The values less than 0.05—a predetermined significance level—were accepted as indicating that the observed result would be highly unlikely under the null hypothesis. To explore the intragroup variability of TSC-G group, the qualitative research was also applied.

3. Results

The melatonin secretion curves were approximated for each patient separately, and the melatonin profiles for the TSC patients are shown in Figure 1.

Figure 1: The melatonin profiles for the TSC patients: patient 1 (red line), patient 2 (green line), patient 3 (blue line), and patient 4 (magenta line). Measurement data are shown as colored circles.

In order to compare the secretion model parameters, the median profiles were also computed for TSC-G and for the epileptic (E-G) and nonepileptic (C-G) groups (Figure 2).

Figure 2: The average melatonin profiles for TSC-G (blue line), E-G (red line), and C-G (green line) obtained from the medians of the parameters. Median data points of specific time intervals are shown as colored circles.

The quality of the obtained models was verified by the normality test of the residuals’ distribution, statistical significance of the estimated parameters, percentage of the explained variance (>90%), and the R value (>0.95). The characteristics of the secretion profiles obtained for the individual TSC patients along with their DMLO estimates are gathered in Table 1. Table 2 shows the median values of the melatonin secretion parameters as well as the DLMOs obtained for C-G and E-G.

Table 2: Average melatonin secretion parameters in C-G and E-G.

The parameters’ estimates obtained for the melatonin secretion models were subjected to statistical analysis to compare the TSC-G versus E-G group and TSC-G versus C-G group. As revealed from the Mann-Whitney-Wilcoxon tests, the secretion models’ parameters for the TSC and epileptic groups do not differ statistically; however, there is a statistically significant difference between TSC-G and C-G (Table 3)—the melatonin synthesis is shifted in TSC-G patients (Figure 2). The following parameters are statistically significant: , , and .

Table 3: values for the Mann-Whitney-Wilcoxon tests obtained for the TSC-G and C-G comparison (the statistically important values are in bold).

Due to small sample size and apparent diversity of the melatonin secretion profiles in TSC-G, the intragroup qualitative analysis was performed (Table 1). The comparison of the received models showed that in one TSC case (Figure 1, patient 1 (red line)) with the greatest number of epileptic seizures, an obvious shift of melatonin release (4.89 h) was observed. As seen from Table 1, the TSC and values obtained for patient 1 are shifted in the later hours as compared to the corresponding DLMO values for the other TSC cases.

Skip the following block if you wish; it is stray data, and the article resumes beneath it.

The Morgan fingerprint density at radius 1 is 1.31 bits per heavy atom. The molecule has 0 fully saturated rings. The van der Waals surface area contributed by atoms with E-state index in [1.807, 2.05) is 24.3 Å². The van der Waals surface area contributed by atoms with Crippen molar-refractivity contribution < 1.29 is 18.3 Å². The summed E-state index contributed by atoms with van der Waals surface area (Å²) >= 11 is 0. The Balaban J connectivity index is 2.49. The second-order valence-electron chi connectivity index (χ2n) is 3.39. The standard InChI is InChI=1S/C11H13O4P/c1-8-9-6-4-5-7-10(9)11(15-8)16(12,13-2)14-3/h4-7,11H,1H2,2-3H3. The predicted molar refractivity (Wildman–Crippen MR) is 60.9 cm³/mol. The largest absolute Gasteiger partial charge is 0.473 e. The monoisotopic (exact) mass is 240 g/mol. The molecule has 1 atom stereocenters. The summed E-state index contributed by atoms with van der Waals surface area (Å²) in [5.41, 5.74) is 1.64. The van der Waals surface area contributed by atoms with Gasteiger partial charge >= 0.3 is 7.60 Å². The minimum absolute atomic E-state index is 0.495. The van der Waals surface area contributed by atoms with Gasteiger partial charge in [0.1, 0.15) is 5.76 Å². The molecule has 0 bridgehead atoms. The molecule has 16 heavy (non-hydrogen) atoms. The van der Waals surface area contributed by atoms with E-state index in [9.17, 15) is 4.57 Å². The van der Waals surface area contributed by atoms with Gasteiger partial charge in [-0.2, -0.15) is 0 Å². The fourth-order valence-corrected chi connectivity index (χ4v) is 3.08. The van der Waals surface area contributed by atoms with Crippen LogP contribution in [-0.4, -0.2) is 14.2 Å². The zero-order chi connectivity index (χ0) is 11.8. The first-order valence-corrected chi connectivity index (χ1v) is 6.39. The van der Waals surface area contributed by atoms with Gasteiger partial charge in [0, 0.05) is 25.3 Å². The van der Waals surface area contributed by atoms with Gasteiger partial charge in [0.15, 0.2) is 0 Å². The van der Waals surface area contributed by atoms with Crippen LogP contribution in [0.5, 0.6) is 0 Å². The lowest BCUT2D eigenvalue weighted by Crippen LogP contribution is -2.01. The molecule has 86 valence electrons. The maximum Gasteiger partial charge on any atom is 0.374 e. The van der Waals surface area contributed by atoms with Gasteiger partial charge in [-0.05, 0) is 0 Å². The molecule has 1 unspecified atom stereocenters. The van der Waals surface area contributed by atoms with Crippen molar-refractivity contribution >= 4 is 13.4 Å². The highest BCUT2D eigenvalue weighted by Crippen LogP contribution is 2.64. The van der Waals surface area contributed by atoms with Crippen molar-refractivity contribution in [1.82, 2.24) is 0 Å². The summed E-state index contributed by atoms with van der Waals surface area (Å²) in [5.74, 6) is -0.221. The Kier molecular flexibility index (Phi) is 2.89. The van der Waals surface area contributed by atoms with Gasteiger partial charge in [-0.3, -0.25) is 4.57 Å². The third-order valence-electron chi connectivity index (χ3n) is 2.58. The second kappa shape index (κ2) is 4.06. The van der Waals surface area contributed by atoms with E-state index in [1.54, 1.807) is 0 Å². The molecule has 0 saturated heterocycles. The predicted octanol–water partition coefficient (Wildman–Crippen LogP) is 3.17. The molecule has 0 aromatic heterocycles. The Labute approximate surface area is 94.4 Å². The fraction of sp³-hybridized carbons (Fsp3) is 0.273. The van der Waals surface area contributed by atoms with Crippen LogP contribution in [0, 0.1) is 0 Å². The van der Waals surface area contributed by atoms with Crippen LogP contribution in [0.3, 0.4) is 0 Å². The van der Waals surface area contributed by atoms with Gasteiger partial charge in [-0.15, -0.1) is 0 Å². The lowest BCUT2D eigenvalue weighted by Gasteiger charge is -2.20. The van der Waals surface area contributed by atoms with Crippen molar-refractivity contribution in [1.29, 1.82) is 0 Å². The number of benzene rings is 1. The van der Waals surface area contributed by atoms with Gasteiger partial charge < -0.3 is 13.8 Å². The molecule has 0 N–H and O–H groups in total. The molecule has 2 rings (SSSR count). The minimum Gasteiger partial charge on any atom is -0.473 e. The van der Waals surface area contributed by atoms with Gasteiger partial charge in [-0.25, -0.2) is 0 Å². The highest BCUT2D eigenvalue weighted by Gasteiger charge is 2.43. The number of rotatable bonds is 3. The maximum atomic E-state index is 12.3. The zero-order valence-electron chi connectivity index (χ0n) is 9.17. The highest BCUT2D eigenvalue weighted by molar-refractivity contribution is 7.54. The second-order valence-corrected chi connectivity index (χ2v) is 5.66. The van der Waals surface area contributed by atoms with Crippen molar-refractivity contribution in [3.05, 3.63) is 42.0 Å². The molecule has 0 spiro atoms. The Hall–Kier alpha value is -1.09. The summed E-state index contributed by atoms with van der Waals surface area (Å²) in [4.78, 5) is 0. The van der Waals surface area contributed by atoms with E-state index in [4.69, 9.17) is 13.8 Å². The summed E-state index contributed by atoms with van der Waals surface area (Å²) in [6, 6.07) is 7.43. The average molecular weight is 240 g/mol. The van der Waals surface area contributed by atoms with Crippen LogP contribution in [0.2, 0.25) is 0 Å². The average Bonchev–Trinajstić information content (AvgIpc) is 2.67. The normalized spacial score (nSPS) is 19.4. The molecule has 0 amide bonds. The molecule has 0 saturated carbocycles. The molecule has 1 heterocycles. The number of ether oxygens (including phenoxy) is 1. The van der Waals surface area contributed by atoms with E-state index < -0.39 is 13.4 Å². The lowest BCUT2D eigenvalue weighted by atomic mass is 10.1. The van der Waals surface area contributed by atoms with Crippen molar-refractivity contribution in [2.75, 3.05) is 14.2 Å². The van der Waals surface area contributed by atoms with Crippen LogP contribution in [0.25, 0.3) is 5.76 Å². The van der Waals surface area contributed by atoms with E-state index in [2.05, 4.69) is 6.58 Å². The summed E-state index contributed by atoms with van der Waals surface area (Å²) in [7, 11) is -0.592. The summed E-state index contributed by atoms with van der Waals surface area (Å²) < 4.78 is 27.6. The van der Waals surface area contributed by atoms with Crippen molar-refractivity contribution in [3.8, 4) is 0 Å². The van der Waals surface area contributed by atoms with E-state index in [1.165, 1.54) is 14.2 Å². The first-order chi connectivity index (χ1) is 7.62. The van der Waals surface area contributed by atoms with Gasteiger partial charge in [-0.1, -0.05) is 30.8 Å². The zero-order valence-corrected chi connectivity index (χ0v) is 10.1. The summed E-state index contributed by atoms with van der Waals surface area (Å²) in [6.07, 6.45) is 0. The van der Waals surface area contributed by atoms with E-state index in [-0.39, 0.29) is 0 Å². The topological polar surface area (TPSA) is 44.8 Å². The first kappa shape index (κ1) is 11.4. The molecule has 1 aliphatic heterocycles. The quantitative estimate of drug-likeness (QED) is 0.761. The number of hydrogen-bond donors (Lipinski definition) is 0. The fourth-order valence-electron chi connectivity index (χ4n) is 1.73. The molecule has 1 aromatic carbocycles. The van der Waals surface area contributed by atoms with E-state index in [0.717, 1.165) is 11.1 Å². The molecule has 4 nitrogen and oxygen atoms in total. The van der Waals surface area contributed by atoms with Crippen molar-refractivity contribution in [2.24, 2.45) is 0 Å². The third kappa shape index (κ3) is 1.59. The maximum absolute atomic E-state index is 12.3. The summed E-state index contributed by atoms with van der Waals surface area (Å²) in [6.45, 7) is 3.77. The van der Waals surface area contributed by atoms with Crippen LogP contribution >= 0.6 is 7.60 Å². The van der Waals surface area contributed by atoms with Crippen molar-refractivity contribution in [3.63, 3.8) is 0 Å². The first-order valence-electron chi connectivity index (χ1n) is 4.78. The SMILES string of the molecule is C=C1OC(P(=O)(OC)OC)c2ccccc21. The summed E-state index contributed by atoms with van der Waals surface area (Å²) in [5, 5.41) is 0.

For patient 1 (the highest amplitude), the phase shift of melatonin flux occurs later than that for C-G and for E-G. However, in two other TSC cases (Figure 1, patients 2 (green line) and 3 (blue line)), because of the seizures in the day before the examination and epilepsy associated with sleep phase, similar melatonin synthesis to that for the epileptic group could be expected (Tables 1 and 2). In the last analyzed case (Figure 1, patient 4 (magenta line)), the melatonin secretion profile was physiologically disturbed (no melatonin flux), while the clinical data did not indicate any sleep disorders or seizures.

4. Discussion

Recent advances in metabolomic technologies and the metabolomic studies conducted in constant routine conditions (with minimized impact of exogenous factors such as light, food, posture, and sleep) have demonstrated endogenous circadian variation in the human metabolome [11, 12]. Melatonin secretion was also found to vary per day and interpersonally, and such observation could be proven important in personalized therapies of various sleep disorders with the use of this hormone [13]. Though there are many empirical evidences of exogenous melatonin efficacy—as revealed from a big meta-study (involving a total of 5030 studies performed between 1950 and 2015)—there is still little evidence of its therapeutic usefulness from randomized, controlled experiments [14].

Children with tuberous sclerosis (TSC) often have sleep problems [15, 16]. According to Hunt [16], the authors of the first survey of 300 people with TSC (conducted in 1993), the main sleep-related problems that patients with TSC experience are settling (60%) and night waking (62%) [6]. However, the later models of disturbed sleep architecture proposed for TSC patients use different conceptual frameworks, thus, making mutual comparisons and correlations with the clinical aspects, like number of seizures, time of the onset of seizures, or the relationship of seizures to sleep, difficult [2, 17].

Our simple mathematical model has opened a tempting possibility to objectivize diurnal variations in melatonin secretion parameters and to compare them with the values obtained for the children with (E-G) and without epilepsy (C-G). Such comparisons revealed that TSC-G is similar to E-G and statistically differs from C-G. Because only four patients are in TSC-G, it is likely that we have insufficient power to detect subtle differences. The small sample size of the TSC group, the diversity of the individual melatonin profiles, and the evident influence of the outliers or extreme observations (typical in case of TSC) are the major drawbacks of our study. It may be expected that increasing the TSC group could lead to a more generalized insight into melatonin patterns, could help to obtain normal distributions of the variables, and could allow detection of more subtle changes in the melatonin secretion pattern. The small number of cases also excludes the possibility of using correlation analysis and searching other deeper relationships in the TSC group.